Ancient Cryptography

Throughout history there has always been a need to keep certain information secret. If these secrets are only whispered among a trustworthy few, then there is little danger of that secret being revealed. But if there’s a chance our message may be read by someone other than our intended recipient, how can we keep the secrecy of our message? Cryptography.

What is it?

Most of us have a general idea of what cryptography is. The word comes from the Greek words kryptos (secret, hidden) and graphein (writing) and it is essentially the practice of securing our information from everyone but our intended recipient. As opposed to steganography, the art of concealing a message, encryption doesn’t hide a message, rather it obscures the meaning of the message.

Encryption is the process of converting readable text, typically called plaintext, into a form that is unreadable to all but the intended recipient. This unreadable text is usually called ciphertext. A cipher, properly defined, is the pair of processes (algorithms) needed to encode and decode the message. This process of encoding and decoding typically relies on an extra piece of information called a key, which tells the encoder and decoder specifically how to apply the cipher.

Atbash Cipher

One of the earliest uses of a simple cryptographic system was by the Jewish people over 2000 years ago. This system is known as the Atbash Cipher which is a form of substitution cipher (one letter is replaced with another to encode the message). For this particular cipher, the alphabet is flipped to find the pairs of letters used in encoding. Examples of its use can be found in the Old Testament.


In this system, “shadycrzy” would be encoded as “hszwbxiab.”

Substitution ciphers are the earliest known encryption techniques. A cuneiform tablet from the 15th century BCE was discovered in Iraq with a recipe for making pottery glaze (valuable information at the time) encrypted with a substitution cipher.


The Greeks used a device called a scytale (from the Greek word skutale [baton, cylinder]) to encrypt their messages. The skytale was a cylinder of wood around which would be wound a long, thin parchment. Once the parchment was wound, a message would be written. The message would be unwound and sent to someone with a scytale of equal diameter to be decoded. This method was first described by Plutarch in the 1st century CE, though the existence of scytales had been mentioned earlier. This method of encryption is known as a transposition cipher because the letters of the message weren’t changed, merely rearranged.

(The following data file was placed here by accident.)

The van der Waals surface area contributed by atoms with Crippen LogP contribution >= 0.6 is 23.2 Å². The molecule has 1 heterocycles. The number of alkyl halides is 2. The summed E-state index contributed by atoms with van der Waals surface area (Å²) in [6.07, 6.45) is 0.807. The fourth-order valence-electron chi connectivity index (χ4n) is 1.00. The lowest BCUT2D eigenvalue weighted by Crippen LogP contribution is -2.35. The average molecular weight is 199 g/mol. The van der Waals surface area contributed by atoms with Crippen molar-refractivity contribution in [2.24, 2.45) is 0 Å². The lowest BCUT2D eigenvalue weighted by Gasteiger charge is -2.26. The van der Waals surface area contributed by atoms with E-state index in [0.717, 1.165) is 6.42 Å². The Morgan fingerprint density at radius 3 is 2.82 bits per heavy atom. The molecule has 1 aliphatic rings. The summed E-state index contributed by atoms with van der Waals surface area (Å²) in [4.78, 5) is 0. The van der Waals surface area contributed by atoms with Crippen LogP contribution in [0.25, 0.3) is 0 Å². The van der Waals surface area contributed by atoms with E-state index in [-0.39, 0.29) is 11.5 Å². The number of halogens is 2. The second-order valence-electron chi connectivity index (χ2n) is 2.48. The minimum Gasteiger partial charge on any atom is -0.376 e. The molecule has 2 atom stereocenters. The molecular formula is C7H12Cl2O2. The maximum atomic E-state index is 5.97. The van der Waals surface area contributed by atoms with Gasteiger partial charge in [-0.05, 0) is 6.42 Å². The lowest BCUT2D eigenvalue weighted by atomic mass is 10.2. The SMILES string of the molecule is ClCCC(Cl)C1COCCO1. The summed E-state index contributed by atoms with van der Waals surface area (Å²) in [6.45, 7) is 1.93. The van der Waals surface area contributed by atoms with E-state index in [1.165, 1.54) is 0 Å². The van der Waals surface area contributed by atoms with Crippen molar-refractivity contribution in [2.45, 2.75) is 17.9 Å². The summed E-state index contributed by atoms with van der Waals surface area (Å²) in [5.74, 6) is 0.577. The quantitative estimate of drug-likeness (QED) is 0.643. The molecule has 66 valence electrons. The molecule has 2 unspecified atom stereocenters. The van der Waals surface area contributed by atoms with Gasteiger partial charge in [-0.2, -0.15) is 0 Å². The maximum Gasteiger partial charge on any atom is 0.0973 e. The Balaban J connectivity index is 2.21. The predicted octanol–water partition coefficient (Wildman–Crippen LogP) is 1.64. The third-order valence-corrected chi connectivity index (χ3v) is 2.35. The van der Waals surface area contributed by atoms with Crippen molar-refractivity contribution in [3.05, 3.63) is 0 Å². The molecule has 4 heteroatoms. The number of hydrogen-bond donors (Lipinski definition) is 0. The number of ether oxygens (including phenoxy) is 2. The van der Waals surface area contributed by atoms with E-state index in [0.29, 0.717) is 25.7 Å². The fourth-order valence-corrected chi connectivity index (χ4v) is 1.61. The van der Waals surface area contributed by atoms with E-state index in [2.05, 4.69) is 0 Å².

The use of the scytale is the first recorded military application of encryption. The Spartans were recorded to have used the scytales in their military campaigns in the 3rd century BCE. Around the same time, the Greek writer Aeneas Tacticus wrote the first known guide for encryption.

Caesar Cipher

The Roman historian Seutonius wrote about a cipher used by Julius Caesar that today bears his name. When sending personal messages, Caesar would shift the alphabet three characters to the left (in this case, the shift of three letters would be the key) and use the corresponding letter pairs to encode his messages. This simplicity of this cipher has led to its wide-spread use throughout history, though it is easily broken today.


In this system, “shadycrzy” would be encoded “vkdgbfucb.”

Next time

Though there was some theoretical innovation beyond these simple ciphers that occurred during this time, the practical application of cryptography would not change for hundreds of years. The next innovation in cryptography happened when the intellectual center of the western world shifted from Christian Europe, to Muslim Asia and Africa.